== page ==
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Multicenter experience in translumbar type II endoleak treatment in the hybrid room with needle trajectory planning and fusion guidance.

  • Rhee, Robert1
  • Oderich, Gustavo2
  • Hertault, Adriene3
  • Tenorio, Emmanuel2
  • Shih, Michael4
  • Honari, Sara4
  • Jacob, Theresa4
  • Haulon, Stephan5
  • 1 Division of Vascular and Endovascular Surgery, Maimonides Medical Center, Brooklyn, NY. Electronic address: [email protected]
  • 2 Division of Vascular and Endovascular Surgery, Mayo Clinic, Rochester, Minn.
  • 3 Department of Vascular Surgery, University Hospital of Lille, Lille, France. , (France)
  • 4 Division of Vascular and Endovascular Surgery, Maimonides Medical Center, Brooklyn, NY.
  • 5 Aortic Center, Hôpital Marie Lannelongue, Université Paris Sud, Le Plessis-Robinson, France. , (France)
Published Article
Journal of vascular surgery
Publication Date
Sep 01, 2020
DOI: 10.1016/j.jvs.2019.10.076
PMID: 31882316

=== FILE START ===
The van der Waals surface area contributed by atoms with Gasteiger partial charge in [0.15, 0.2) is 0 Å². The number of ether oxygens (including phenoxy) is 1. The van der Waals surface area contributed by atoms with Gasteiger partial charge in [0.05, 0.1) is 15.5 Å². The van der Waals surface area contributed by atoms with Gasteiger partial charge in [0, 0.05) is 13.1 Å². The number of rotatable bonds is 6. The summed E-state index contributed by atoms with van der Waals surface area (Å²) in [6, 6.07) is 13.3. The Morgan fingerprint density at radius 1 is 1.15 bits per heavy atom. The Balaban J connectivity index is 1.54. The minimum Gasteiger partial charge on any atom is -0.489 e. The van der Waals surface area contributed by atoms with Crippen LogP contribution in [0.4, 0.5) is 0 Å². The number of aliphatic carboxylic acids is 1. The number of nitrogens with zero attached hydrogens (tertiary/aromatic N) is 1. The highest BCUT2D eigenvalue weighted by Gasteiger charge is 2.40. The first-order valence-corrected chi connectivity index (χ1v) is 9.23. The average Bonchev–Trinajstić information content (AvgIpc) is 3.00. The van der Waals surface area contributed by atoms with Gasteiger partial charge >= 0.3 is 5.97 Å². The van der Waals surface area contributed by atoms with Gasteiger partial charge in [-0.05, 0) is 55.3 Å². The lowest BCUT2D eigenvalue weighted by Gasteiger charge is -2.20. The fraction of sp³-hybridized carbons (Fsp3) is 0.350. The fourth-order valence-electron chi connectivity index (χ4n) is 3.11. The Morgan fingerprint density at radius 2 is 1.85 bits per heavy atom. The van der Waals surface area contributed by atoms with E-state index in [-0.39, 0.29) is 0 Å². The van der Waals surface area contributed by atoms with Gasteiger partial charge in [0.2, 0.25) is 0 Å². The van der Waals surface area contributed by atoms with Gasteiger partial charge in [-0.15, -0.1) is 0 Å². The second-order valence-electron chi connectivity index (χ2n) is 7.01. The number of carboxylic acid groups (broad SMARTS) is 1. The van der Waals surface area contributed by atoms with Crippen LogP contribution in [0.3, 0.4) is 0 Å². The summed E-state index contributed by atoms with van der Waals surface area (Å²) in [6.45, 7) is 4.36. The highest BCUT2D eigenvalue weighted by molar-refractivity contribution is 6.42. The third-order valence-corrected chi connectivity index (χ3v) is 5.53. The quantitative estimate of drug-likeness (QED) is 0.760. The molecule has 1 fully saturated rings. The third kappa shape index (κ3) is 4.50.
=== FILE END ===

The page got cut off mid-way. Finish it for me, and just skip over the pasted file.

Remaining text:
The objective of this study was to evaluate the efficacy of treating type II endoleaks (T2Ls) after aortic endovascular repair with image guidance translumbar puncture using intraoperative cone beam computed tomography with preprocedure computed tomography angiography fusion in hybrid operating rooms. Twenty-six consecutive T2L patients in three different institutions were treated between March 2015 and September 2017 by direct translumbar puncture of the abdominal aortic aneurysm (AAA) sac after previous endovascular aortic repair. All patients were treated at a single setting in a cardiovascular hybrid operating room with a workstation featuring needle trajectory planning and guidance software. Aneurysm sac size change from the index treatment, freedom from recurrent endoleak after treatment, demographics, risk factors, and procedure factors were analyzed with univariate analysis. All patients (N = 26; 19 male, 7 female; age range, 59-95 years; mean body mass index, 27.44 ± 3.06 kg/m2) underwent treatment for AAA sac expansion or symptoms. Four patients had failed to respond to previous catheter-directed T2L treatment. The most common risk factors included hypertension, hypercholesterolemia, coronary artery disease, tobacco use, and diabetes. Time to initial endoleak diagnosis ranged from 2 to 1914 days (average, 404 days). Aneurysm size after initial repair was 60.3 ± 7.5 mm; sac size had increased 10.1 ± 6.5 mm at the time of treatment. Onyx (Medtronic, Irvine, Calif) or glue (n-butyl cyanoacrylate) and coil embolization was used in 20 cases, and 6 patients were treated with coiling alone. There was no difference between the patients treated with coils alone and those treated with coils or glue (P > .05) in terms of freedom from failure. Total procedure time was 75.9 ± 40.7 minutes; contrast material volume, 19.9 ± 29 mL; fluoroscopy time, 13.74 ± 12.2 minutes; and radiation dose, 121.16 ± 167.7 mGy. After embolization, the mean sac diameter decreased by 2.2 mm to 67.5 ± 9.8 mm. Average follow-up period was 214 days. In 19 patients, the sac reduced in size between 0.2 and 19.1 mm per 100 days; in 2 patients, there was continued AAA expansion (3.4-4.3 mm per 100 days); there was no change in the sac size in 5 patients after the procedure. There were no AAA ruptures during the study period. Once T2L was treated, the recurrence rate was low at 11.5%. This initial multicenter evaluation of the effectiveness of fusion image-guided translumbar obliteration of T2L demonstrated that the technique was effective at all three study centers and showed excellent efficacy to reduce AAA sac size. This may become a more effective and efficient method of treating T2L compared with transarterial or transcaval embolization because of its high success rate and technical ease. Copyright © 2019. Published by Elsevier Inc.

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